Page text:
We received many e-mails in response to "Beyond Conviction," a documentary that aired Dec. 3 on MSNBC. In the documentary, victims of violent crime struggle to find inner peace and healing by confronting violent attackers.
One viewer said, "Restorative Justice is a good idea only in cases where the perpetrator is sincerely remorseful."
A viewer who has worked in the juvenile system said, "Our system is based on juveniles being accountable to their victims and repairing the harm they have caused."
Read on for more responses:
True restoration has grit and sweat and tears because of the hard work of honesty that accompanies it. Restoration is not a magic experience. I believe that it is earthy and richly packed with new beliefs and feelings based on self-worth and dignity. May the underdog always have a chance! May the unwanted find belonging!
—Michelle Denowh, Middleton, ID
I have worked in the Pennsylvania Juvenile Justice System for 14 years and our mission for the past 10 years has been Balanced and Restorative Justice. Our system is based on juveniles being accountable to their victims and repairing the harm they have caused as well as ensuring balanced attention is given to the victims of crime, the juvenile offender and the community. There are so many incredible programs in Pennsylvania that are based on restorative justice. What is most incredible is that due to the tireless work of a handful of very dedicated individuals with incredible vision, this philosophy has not just been adopted in a few jurisdictions, but an entire justice system has changed the way we confront juvenile crime and the youth, families and communities we serve. This is and has been no small feat.
—Diana Munson, West Chester, PA
Thank you so much for airing this powerful film. I am a psychotherapist and I often wonder when people will learn that punishment doesn't work. Consequences - YES public safety and keeping some people contained is important, of course. but we are so out of control in this country with how many people are locked up? Too often the law seemed focused on revenge... and that serves no one! No one heals with revenge; it just keeps suffering, festering. Thank you for showing this window of hope for healing and, yes, I am a victim of violent crime.
—Bonnie Long, Long Beach, CA
This may be helpful to some people, so it should be allowed. In my case, it was of no use whatsoever. I was a child abuse victim, and all those abusers do is deny, deny, deny. They're usually aided in this by other family members who don't want to admit their loved one could do this, refuse to believe it happened, fear embarrassment if the situation is known publicly, or insist that it really wasn't that bad. Other family members who know and admit the abuse may still expect the victim to remain silent for the good of the family - "what happens in the family stays in the family" is often a mantra - or to prevent their loved one from legal repercussions. "Daddy hurt you, but he loves you. If you tell he will go to jail. Do you want that?" The victim will be pressured to "forgive" and "forget and move on." It's only useful if the perp is willing to admit responsibility. Usually they aren't.
—Helaina, Raleigh, NC
Restorative Justice is a good idea only in cases where the perpetrator is sincerely remorseful. And you can't trust a convict trying to get paroled for good behavior to be sincere. He may be sorry he's in prison, but most likely he's not really sorry for what he did to other people. And in the case of sociopaths, attempting restorative justice only gives the perpetrator an opportunity to laugh in the victim’s face, or even exploit the victim and the RJ process as a means of getting out of prison so he can commit new crimes. Sociopaths should be excluded from Restorative Justice and society should make a concerted effort to detect, observe, and prosecute sociopaths, and as often as possible execute them. Serial killers and even serial rapists should not be kept alive in the first place. And in no case should Restorative Justice be used as a substitute for punishment. It shouldn't even reduce a sentence, nor should it be taken into consideration in parole hearings. Otherwise it's just a tool for violent criminals to get out of prison, and that's not good for anyone.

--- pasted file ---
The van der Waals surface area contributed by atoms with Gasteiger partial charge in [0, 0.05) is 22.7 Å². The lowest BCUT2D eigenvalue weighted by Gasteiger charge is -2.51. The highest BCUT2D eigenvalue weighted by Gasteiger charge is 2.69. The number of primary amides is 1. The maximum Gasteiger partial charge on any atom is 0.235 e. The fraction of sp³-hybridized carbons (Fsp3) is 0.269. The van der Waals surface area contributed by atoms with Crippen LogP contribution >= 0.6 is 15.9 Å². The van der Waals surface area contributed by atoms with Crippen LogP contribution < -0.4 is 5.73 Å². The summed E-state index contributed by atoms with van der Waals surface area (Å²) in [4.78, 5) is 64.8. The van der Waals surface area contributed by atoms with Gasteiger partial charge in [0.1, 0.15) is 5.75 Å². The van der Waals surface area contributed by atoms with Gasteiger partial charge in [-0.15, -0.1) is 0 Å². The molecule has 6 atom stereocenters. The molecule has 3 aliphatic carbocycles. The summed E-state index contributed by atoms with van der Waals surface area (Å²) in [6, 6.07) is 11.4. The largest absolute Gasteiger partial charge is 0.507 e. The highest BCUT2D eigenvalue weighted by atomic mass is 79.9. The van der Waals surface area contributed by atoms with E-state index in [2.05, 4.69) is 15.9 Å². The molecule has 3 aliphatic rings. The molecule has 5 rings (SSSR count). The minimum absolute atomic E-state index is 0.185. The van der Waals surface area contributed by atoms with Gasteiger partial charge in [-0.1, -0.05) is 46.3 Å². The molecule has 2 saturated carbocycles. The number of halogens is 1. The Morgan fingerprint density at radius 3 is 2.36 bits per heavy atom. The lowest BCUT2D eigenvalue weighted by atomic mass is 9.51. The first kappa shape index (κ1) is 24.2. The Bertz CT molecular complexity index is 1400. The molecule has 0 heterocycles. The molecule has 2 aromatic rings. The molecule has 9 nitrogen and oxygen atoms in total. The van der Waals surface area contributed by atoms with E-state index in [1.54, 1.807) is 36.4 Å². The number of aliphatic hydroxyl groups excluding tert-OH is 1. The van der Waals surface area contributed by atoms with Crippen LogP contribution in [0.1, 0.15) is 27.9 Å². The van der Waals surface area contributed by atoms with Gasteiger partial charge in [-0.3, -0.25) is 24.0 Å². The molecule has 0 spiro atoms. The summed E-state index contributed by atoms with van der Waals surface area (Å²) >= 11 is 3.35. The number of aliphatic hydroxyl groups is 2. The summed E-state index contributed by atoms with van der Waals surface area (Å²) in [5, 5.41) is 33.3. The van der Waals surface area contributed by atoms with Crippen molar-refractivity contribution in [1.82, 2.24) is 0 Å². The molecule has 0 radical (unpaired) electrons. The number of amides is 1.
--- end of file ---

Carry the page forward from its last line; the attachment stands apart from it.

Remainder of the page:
Even though I doubt the feedback will be positive for the survivors or the family of victims, I'm sure that being able to tell the perpetrators of crimes of the lasting hurt will bring some closure to those that need it. As long as victims understand that there will be no revelation or sorrow shown by the person that hurt them, I think it will be good not only for them to confront the person but for society to know that the victim hurts well past the criminal trial and after the sentence is served. It's time that we put the victims aspect of crime into the limelight as the law is, at times, lacking compassion for those effected by crimes.
—Manuela Schiano, Lindenhurst, NY
The stories touched me very deeply. My son was murdered Dec. 21,2004. the people who did this to my 24 year old baby have not been found but when they are I would want to ask the same questions: why? and what were you thinking and have you thought about it since? Did you even think of the family and the children in that person’s life and for that matter did you think of your own family who has to think of you as a murderer? If I had the chance, yes I would want to face this monster.
—Cheryl Ford, Oakland, California